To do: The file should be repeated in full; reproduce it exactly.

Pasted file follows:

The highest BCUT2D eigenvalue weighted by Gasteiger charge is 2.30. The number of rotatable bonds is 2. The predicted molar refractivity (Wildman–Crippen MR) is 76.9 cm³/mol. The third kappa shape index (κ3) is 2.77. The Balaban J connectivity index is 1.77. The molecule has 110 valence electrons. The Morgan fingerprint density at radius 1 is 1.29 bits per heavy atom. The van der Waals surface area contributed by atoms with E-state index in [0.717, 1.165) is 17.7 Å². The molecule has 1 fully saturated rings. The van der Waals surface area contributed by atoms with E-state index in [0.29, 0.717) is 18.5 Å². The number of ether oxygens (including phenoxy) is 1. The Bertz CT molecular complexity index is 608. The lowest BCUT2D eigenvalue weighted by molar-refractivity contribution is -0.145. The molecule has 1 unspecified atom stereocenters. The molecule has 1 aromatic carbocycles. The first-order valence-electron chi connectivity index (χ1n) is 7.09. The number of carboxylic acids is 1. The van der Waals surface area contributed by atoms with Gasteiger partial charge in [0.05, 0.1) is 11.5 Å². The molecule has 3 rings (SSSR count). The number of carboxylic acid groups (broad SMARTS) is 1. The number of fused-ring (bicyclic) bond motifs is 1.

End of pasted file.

The highest BCUT2D eigenvalue weighted by Gasteiger charge is 2.30. The number of rotatable bonds is 2. The predicted molar refractivity (Wildman–Crippen MR) is 76.9 cm³/mol. The third kappa shape index (κ3) is 2.77. The Balaban J connectivity index is 1.77. The molecule has 110 valence electrons. The Morgan fingerprint density at radius 1 is 1.29 bits per heavy atom. The van der Waals surface area contributed by atoms with E-state index in [0.717, 1.165) is 17.7 Å². The molecule has 1 fully saturated rings. The van der Waals surface area contributed by atoms with E-state index in [0.29, 0.717) is 18.5 Å². The number of ether oxygens (including phenoxy) is 1. The Bertz CT molecular complexity index is 608. The lowest BCUT2D eigenvalue weighted by molar-refractivity contribution is -0.145. The molecule has 1 unspecified atom stereocenters. The molecule has 1 aromatic carbocycles. The first-order valence-electron chi connectivity index (χ1n) is 7.09. The number of carboxylic acids is 1. The van der Waals surface area contributed by atoms with Gasteiger partial charge in [0.05, 0.1) is 11.5 Å². The molecule has 3 rings (SSSR count). The number of carboxylic acid groups (broad SMARTS) is 1. The number of fused-ring (bicyclic) bond motifs is 1.